We also performed the above described cell adhesion assays with HeLa cells expressing gB, gBΔR, and gBΔD on their cell membranes. The ability of membrane associated gB to support adhesion of cells was also confirmed by incubating these cells with specific antibodies to different integrin binding domains contained within gB for 1 h at +4 °C prior to conducting the adhesion assay using collagen coated wells.
Monitoring dynamic events on the cell membranes
Target cells were washed in phosphate buffered saline (PBS) and fixed with 3.7 % formaldehyde in PBS for 10 min. The cells were permeabilized with 0.1 % Triton X-100 in PBS for 3 min, washed in PBS, and blocked in PBS containing 1 % bovine serum albumin (BSA). These cells were stained with rhodamine-labeled phalloidin (Biotium, Hayward, CA) diluted (as per the manufacturer’s recommendations) in PBS for 20 min at room temperature before being washed, mounted using SlowFade Antifade Reagent containing DAPI (Life Technologies, Grand Island, NY), and examined under Nikon fluorescent microscope using appropriate filters. The number of filopodial structures on the individual cells observed under confocal microscope was counted manually as described in earlier studies . In another set of experiments, permeabilized cells were sequentially stained with mouse anti-Rac1 IgG2b monoclonal antibodies (Thermo Scientific) and FITC-labeled appropriate secondary antibodies as per our earlier studies . Following this procedure the cells were further stained with rhodamine-labeled phalloidin as described above. This was conducted to appreciate the distribution of Rac1 in cells expressing different forms of gB in terms of filopodial extensions.
Measuring active Rac1 by pull-down with GST-Pak1
Rac1/Cdc42 activation assay was done using the Active Rac1/Cdc42 Pull-Down and Detection kit (Thermo Scientific Pierce). The assay employs a GST-fusion protein containing the p21-binding domain of p21-activated protein kinase 1 (PAK1) to selectively bind active Rac1/Cdc42 in whole cell lysates. The active Rac1/Cdc42 from different cell lysates was determined as per the manufacturer’s recommendation. Briefly, the active Rac1/Cdc42 bound to the glutathione agarose beads was quantified by immunoblot analysis using anti-Rac1 and anti-Cdc42 monoclonal antibody (Thermo Scientific Pierce). The value for active Rac1/Cdc42 collected on the beads was normalized to the concentration of protein in the cell lysate. On a separate immunoblot, the total Rac1 and Cdc42 in a sample of the cell lysate was determined and normalized to the protein concentration. The normalized results were then expressed as the ratio of active Rac1/Cdc42 to total Rac1/Cdc42 in the sample.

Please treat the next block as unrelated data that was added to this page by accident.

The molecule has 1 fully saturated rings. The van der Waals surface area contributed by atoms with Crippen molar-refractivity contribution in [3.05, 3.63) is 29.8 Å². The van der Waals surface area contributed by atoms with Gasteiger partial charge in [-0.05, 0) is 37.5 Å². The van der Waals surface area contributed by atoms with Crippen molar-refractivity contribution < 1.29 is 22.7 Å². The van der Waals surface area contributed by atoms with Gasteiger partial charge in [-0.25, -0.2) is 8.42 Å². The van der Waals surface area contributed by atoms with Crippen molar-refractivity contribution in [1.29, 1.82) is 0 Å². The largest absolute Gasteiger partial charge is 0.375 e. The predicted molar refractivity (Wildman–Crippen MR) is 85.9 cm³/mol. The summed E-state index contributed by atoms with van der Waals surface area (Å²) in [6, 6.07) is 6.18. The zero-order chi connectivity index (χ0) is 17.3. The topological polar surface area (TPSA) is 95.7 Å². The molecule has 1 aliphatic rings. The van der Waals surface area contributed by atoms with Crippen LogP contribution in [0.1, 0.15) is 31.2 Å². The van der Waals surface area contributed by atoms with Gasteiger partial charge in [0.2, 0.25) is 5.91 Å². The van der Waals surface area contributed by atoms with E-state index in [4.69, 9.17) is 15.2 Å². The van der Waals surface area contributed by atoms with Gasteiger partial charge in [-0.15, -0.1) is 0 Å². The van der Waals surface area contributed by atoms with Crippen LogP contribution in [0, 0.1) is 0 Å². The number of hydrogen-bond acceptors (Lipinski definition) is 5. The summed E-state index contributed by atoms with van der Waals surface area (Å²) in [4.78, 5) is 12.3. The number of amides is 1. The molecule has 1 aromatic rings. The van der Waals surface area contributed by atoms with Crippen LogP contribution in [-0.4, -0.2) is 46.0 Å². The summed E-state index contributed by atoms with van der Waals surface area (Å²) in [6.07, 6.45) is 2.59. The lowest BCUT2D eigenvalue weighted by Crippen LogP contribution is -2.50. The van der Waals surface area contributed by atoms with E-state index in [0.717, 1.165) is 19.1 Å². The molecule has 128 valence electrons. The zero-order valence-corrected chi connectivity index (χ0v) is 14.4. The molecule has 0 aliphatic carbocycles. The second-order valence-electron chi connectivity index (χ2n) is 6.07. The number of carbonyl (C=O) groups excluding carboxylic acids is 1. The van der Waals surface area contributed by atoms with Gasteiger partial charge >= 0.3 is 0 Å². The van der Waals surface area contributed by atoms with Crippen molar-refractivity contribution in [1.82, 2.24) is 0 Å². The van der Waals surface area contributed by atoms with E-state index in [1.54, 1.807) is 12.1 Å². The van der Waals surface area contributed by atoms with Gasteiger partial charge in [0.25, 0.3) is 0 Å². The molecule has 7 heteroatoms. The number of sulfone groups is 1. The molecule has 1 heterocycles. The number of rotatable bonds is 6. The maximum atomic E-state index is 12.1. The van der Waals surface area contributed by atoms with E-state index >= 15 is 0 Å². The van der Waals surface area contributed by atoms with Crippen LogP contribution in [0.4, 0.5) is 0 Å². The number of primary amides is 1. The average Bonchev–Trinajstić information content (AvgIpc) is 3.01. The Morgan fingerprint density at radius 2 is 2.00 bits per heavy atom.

Cell proliferation assay
Cell proliferation was monitored using the 3-(4,5-dimethylthiazol-2-yl)-2,5-diphenyltetrazoliumbromide (MTT) assay that was performed according to standard procedures . Each experiment was repeated three times. Cell proliferation was also conducted by the conventional cell counting technique as per standard protocols .
Generating clones of orf8 to express full length gB with mutations to DLD and RGD
Full length KSHV orf8 is 2535 bp long that encodes a 845aa gB . In earlier studies we had described the generation of the full length gB protein and its characterization . In the present study, we used the gB/pCDNA3.1(+) clone  to generate full length gB lacking the RGD (gBΔR/pCDNA3.1) and DLD (gBΔD/pCDNA3.1) domains (Fig. 1a). The gBΔR possess a RGA instead of RGD motif while gBΔD possess a RVCSASITGEAAAANLEQTC instead of RVCSASITGELFRFNLEQTC motif. The authenticity of the generated clones was confirmed by sequencing. This was a crucial step to characterize a role for DLD and RGD of gB in mediating cell attachment and migration. The clones of gB/pCDNA3.1, gBΔR/pCDNA3.1, gBΔD/pCDNA3.1, and gH/pCDNA3.1 were in vitro transcribed and translated (IVT) in the presence of the canine microsomal membranes. Rabbit anti-gB antibodies were used to immunoprecipitate gB from the IVT products. Rabbit anti-gB antibodies specifically immunoprecipitated both the glycosylated (126 kDa) and the non-glycosylated (94 kDa) forms of the full length gB, gBΔR, and gBΔD (Fig. 1b; lanes 2-4). Rabbit anti-gB antibodies did not react significantly with IVT products generated using empty vector (Fig. 1b; lane 1) and gH/pCDNA3.1 (Fig. 1b; lane 5). Pre-immune IgGs failed to immune precipitate gB from any of the IVT products generated (Fig. 1b, lanes 6-10). These results demonstrated the authenticity of the gB clones generated as well as the specificity of the rabbit anti-gB antibodies to immunoprecipitate gB from the IVT products.